The Dhammapada reads, “Hatred does not end by hatred; by non-hate alone does it end”. This saying is so pithy it seems indisputable, but what is meant by hatred, and what is meant by non-hatred? Most people who hear this phrase probably think of themselves as mostly without hatred, and yet what if the Pali word Dosa was translated differently? What if it was “hostility”, or “annoyance”, or “frustration”? Then perhaps we might begin to see this poison in ourselves and how it spreads in our culture. But how can we avoid these things? Perhaps we need to look more deeply at the roots of the issue.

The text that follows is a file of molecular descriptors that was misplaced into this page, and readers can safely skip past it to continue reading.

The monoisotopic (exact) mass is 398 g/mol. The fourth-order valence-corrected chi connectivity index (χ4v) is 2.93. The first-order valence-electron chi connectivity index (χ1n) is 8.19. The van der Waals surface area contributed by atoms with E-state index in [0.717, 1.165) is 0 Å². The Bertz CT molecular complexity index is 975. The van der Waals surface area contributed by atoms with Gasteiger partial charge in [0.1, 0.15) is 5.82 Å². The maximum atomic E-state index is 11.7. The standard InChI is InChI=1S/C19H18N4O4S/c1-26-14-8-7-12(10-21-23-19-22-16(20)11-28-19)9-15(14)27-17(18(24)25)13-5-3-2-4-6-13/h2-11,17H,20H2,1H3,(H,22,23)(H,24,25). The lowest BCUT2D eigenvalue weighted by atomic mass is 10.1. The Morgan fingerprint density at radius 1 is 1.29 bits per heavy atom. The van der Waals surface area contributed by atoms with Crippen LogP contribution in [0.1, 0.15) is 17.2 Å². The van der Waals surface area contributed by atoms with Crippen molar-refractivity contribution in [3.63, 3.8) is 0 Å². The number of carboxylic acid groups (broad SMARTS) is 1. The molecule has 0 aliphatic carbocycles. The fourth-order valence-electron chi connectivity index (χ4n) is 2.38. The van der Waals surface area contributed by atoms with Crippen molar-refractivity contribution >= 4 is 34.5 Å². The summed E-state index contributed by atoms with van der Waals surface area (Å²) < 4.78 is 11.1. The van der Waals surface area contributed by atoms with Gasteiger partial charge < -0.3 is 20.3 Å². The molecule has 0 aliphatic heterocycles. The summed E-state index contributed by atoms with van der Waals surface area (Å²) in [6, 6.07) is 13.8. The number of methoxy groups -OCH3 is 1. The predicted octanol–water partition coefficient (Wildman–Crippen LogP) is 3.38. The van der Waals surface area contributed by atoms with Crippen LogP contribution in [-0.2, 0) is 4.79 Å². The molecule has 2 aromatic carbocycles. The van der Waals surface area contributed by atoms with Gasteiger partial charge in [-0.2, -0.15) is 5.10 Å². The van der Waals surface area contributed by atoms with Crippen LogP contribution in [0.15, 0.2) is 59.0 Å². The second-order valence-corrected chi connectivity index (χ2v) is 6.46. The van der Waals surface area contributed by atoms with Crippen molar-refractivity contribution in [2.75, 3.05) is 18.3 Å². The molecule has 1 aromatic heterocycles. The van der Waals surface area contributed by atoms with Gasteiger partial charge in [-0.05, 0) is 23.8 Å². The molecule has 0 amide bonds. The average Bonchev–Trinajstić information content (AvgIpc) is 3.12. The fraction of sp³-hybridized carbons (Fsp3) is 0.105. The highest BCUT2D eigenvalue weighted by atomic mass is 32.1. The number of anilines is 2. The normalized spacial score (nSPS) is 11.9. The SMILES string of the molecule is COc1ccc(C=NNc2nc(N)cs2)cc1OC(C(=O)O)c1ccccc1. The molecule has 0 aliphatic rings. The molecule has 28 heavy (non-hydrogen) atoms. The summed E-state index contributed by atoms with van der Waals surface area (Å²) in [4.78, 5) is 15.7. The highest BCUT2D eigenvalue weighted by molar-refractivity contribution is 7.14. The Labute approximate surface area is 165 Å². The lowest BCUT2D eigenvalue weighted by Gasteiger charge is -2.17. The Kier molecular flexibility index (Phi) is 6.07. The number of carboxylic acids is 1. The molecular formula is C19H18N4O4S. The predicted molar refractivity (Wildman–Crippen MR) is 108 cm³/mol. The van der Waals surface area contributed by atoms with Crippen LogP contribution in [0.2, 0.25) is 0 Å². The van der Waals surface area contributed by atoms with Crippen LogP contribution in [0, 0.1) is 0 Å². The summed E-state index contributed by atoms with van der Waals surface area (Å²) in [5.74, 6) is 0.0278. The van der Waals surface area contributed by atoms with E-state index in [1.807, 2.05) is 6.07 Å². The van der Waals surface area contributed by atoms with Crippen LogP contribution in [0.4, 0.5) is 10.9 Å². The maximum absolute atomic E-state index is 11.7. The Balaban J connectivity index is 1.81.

Payton guided the Sangha’s discussion this week on the topic of Hatred and its end. We examined how the word “love” is often used in place of “non-hate” in the above quote, but how leaving it as “non-hate” opens up the possibility for many different responses.
Here’s the talk Payton played by Gil Fronsdal: